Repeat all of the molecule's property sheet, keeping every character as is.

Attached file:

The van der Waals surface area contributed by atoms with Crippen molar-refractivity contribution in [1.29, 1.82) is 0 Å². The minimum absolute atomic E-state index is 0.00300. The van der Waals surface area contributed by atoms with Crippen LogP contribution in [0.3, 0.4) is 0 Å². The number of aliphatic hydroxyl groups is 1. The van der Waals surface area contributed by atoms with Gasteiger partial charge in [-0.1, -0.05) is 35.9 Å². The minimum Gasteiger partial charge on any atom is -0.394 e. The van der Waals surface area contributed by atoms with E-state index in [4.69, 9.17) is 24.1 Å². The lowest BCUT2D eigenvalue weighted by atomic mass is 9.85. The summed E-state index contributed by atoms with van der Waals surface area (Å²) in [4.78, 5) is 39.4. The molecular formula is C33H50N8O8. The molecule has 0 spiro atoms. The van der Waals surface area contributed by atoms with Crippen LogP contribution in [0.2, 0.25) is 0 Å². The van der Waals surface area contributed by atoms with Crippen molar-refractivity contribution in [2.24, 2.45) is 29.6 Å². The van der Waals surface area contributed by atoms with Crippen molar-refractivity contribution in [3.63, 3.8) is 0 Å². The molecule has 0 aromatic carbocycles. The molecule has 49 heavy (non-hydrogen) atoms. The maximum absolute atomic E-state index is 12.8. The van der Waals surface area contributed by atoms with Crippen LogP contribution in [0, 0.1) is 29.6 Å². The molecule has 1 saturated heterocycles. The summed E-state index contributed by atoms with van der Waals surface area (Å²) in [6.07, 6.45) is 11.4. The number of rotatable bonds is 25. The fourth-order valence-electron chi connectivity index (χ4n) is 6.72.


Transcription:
The van der Waals surface area contributed by atoms with Crippen molar-refractivity contribution in [1.29, 1.82) is 0 Å². The minimum absolute atomic E-state index is 0.00300. The van der Waals surface area contributed by atoms with Crippen LogP contribution in [0.3, 0.4) is 0 Å². The number of aliphatic hydroxyl groups is 1. The van der Waals surface area contributed by atoms with Gasteiger partial charge in [-0.1, -0.05) is 35.9 Å². The minimum Gasteiger partial charge on any atom is -0.394 e. The van der Waals surface area contributed by atoms with E-state index in [4.69, 9.17) is 24.1 Å². The lowest BCUT2D eigenvalue weighted by atomic mass is 9.85. The summed E-state index contributed by atoms with van der Waals surface area (Å²) in [4.78, 5) is 39.4. The molecular formula is C33H50N8O8. The molecule has 0 spiro atoms. The van der Waals surface area contributed by atoms with Crippen LogP contribution in [0.2, 0.25) is 0 Å². The van der Waals surface area contributed by atoms with Crippen molar-refractivity contribution in [2.24, 2.45) is 29.6 Å². The van der Waals surface area contributed by atoms with Crippen molar-refractivity contribution in [3.63, 3.8) is 0 Å². The molecule has 0 aromatic carbocycles. The molecule has 49 heavy (non-hydrogen) atoms. The maximum absolute atomic E-state index is 12.8. The van der Waals surface area contributed by atoms with Crippen LogP contribution in [0, 0.1) is 29.6 Å². The molecule has 1 saturated heterocycles. The summed E-state index contributed by atoms with van der Waals surface area (Å²) in [6.07, 6.45) is 11.4. The number of rotatable bonds is 25. The fourth-order valence-electron chi connectivity index (χ4n) is 6.72.